General election 2019: Semi-automation makes it a night of 689 stories
The BBC is rightly respected for the breadth and accuracy of its election coverage. As well as the hours of broadcast programmes on radio and TV, BBC News Online provides statistics and final results for every constituency. But News Labs wanted to go one further - could we publish a local story for every licence fee payer on election night?
With 650 electoral areas in the UK, all returning results in the hours after polling stations close, the idea of writing a story for each one seemed impossible. That was until we started our experiments with Semi-Automated Local Content (SALCO) earlier this year.
What began as a discussion about our medium-term ambitions for this technology became frenetic work a few months ago when it looked as if a snap poll was possible.
Collaborating with our colleagues in newsrooms in Scotland, Wales, Northern Ireland and London, we built a natural language generation template that could create a story for every constituency.
The system was hooked up to the results data feed used for elections at the BBC and in theory we could now send the stories to our content management system for publishing. That was similar to our previous projects using semi-automation, notably the 16 local election results we published earlier this year.
The biggest story of the year
Things started to get really tricky when we thought about the scale of the task. We’d never published that many stories before, and they all had to be checked, edited and sent to the correct constituency pages on the BBC website as soon as possible after the results were declared. All in the space of only a few hours on the busiest news night of the year.
Added to that the pressure and visibility of working on a general election – the most high-profile regular news event at the BBC – and it started to feel like we were really pushing our limits.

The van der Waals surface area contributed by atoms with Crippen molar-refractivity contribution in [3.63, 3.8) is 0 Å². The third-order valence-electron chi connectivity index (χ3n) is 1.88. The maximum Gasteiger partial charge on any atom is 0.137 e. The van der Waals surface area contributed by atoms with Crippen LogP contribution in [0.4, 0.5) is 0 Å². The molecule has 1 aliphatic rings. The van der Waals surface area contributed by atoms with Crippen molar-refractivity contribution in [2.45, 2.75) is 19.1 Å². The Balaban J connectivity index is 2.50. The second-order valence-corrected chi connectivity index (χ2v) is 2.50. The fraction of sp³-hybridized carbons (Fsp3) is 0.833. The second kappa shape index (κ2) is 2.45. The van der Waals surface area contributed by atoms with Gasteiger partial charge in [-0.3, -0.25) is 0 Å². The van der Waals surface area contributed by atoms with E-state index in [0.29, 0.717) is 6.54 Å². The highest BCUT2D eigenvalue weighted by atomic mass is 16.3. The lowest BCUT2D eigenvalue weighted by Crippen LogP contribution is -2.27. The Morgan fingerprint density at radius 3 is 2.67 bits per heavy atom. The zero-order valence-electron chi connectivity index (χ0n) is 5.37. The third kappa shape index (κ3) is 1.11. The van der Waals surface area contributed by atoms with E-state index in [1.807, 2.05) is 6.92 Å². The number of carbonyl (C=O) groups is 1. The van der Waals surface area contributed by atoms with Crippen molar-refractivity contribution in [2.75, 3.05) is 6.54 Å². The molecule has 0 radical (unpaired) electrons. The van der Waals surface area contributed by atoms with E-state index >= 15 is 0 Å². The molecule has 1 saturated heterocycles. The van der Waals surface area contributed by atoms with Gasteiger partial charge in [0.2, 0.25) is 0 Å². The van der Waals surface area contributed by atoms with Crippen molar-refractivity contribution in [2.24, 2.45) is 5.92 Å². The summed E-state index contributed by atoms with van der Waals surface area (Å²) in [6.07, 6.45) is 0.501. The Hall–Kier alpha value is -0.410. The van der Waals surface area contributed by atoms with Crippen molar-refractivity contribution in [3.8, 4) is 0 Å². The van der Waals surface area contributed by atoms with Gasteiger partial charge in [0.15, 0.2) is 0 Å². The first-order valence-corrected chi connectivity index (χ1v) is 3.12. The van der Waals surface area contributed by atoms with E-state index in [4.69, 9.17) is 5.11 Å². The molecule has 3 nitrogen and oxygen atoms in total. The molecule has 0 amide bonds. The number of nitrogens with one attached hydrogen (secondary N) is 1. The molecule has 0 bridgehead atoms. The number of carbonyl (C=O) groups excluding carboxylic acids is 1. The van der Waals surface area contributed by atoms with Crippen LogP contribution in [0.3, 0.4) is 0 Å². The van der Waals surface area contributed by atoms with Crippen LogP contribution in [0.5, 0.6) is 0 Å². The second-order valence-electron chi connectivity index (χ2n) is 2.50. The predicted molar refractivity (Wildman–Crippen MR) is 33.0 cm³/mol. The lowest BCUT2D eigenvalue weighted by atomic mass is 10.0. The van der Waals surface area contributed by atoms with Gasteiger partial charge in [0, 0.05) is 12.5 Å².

We built the story template by writing logic to process the results data and then create sentences and a narrative structure that matched the outcome in the constituency: hold, loss or gain. The team crafted the templates in an iterative process with feedback from colleagues that regularly cover politics. Similar to previous SALCO experiments, we used the natural language generation tool Arria for this step.
Once we’d worked out how to generate the stories, our next challenge was to enable our team of volunteer journalists to find, edit and publish them - spread across 690 individual constituency pages. The team set about building a workflow for editors using the automated notification feature in the messaging app Slack. This would let the team know whenever a new story was generated based on the live results feed.
Linking these notifications to the BBC content management system for editing and publishing, and the webpages used for election results for verification, created a new user experience we hadn’t even considered before an election looked likely.
Once we were confident this could work we started to show it to journalists. Colleagues in all four newsrooms quickly volunteered to sub-edit the stories.
Up all night
On the big night, journalists adapted the articles, with recent news in noteworthy races added to stories. Some of this additional content was prepared in advance by News Labs journalists and included in the automated notifications, to save valuable time.
Journalists said they enjoyed the experience of using the tool, with the stories coming out of the system also proving accurate and dependable in advance of editing.
If you’ve started to wonder why we created 689 stories when there are only 650 constituencies, the answer lies in Wales. With the help of our colleagues in Cardiff we wrote a template in Welsh for the 40 constituencies there - the first time we have built templates in a language other than English. (The result in one constituency, St. Ives, is still undeclared).
The Cardiff team edited those stories on the night. Collaborating across multiple newsrooms to get the most out of semi-automation while under time pressure on election night was a highlight of the project. Along with sharing tips on how to get through the 3am slump.
In total the team published approximately 100,000 words in 10 hours on Friday morning.
As if we didn’t break enough new ground with all of the above, a shout out goes to Labber Allison Shultes. She worked as a developer on the project in the months leading up to election night and then put her BBC journalism experience to use by editing stories in the wee hours of Friday morning. A first for the BBC.
You can find your local story by entering your constituency name on the BBC election results page.
We’ll have more on the details of SALCO and how we wrote semi-automated content in the months to come.